One Item Only






It was the January Sale, which had been advertised everywhere, but she had not seen one of the advertisements. She went to the large fabric, crafts, hobby and everything else store because she needed some beeswax for her thread which she liked to use when she was hand sewing the binding on her quilts. The store was five miles from home, and afterwards we were going to go to the beach to see if we could see dolphins swimming off shore, which they often did this time of year.

She had not known about the "40% Off Sale" until we approached the store and saw the crowd of women pushing through the entrance. "Must be some kind of sale," she said.

"I hate crowded stores," I said.

"Well, we're here already, and I only need one item, so it shouldn't take long."

"Hah!" I said.

"I'm fast," she said as we made it to the entrance and were pushed through by a new mob which had come up behind us. At the door we saw the sign. "Forty percent off one item," she read to me.

"That's not much of a sale," I said, looking deep into the store at the swarms of people swarming the aisles.

"If I needed a big item, it would be good," she said.

"Such as?" I asked. I shouldn't have.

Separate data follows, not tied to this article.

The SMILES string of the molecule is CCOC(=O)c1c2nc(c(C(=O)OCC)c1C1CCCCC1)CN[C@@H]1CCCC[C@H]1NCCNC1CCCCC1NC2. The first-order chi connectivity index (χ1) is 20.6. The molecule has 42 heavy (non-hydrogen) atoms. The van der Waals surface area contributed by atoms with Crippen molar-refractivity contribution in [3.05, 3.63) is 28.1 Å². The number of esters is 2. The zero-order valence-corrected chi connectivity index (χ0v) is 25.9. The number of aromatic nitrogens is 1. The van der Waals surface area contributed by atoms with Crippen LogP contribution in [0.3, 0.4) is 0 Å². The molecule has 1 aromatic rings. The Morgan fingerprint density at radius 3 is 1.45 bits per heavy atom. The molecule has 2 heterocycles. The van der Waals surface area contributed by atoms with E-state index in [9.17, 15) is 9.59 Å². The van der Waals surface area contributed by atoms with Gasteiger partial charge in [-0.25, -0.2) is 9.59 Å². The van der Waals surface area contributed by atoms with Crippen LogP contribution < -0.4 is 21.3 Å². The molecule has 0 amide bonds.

"Such as a really large cutting mat," she said.

"You have a really large mat," I said.

"I'm only getting the beeswax," she said. I relaxed.

"If we can reach it," I said. I stared at the throngs of people thronging in each and every aisle.

"I have sharp elbows," she said as if she knew what I was thinking.

"Yes, you do," I said, remembering all the previous sales where she had done battle.

"Ready?" she asked. She aimed herself toward the section of the store which she knew from previous experience held the quilting notions.

"Ready," I said, taking a deep breath and hoping I wouldn't lose her in the crowd.

"Stay by me," she said, leading the way.

I stayed and I followed, excusing us to everyone we passed as we bumped into one woman, careened off another, shoved up against a third. "Excuse us. Sorry, Pardon. Ouch."

"I just got stepped on," I said as we pushed through a narrow path between two women, each holding a roll of batting.

"You might want batting?" I said.

"Just the beeswax," she answered. She pulled at my arm, pinching the fabric of my shirt and dragged me to the wall of notions. "I don't see any," she said as she turned her head from side to side and up and down.

"Me neither," I said as I was pushed from behind by a woman carrying a handful of sewing machine needles.

"I'll find someone to ask," I said, seeing a clerk half a store away, a gauntlet of shoppers blocking my path.

"I just asked," she said as she turned away from a woman that had passed by.

"Was that a clerk?" I asked.

"No, but it was a woman who shops here all the time and she asked what I was looking for and she said they didn't have any, just wax for making candles."

"Can we go then?" I asked, wondering how in a split second my wife, who had been talking to me, had met a woman whom I didn't see and carried on a conversation I hadn't heard.

"I should buy something for forty percent off," she said.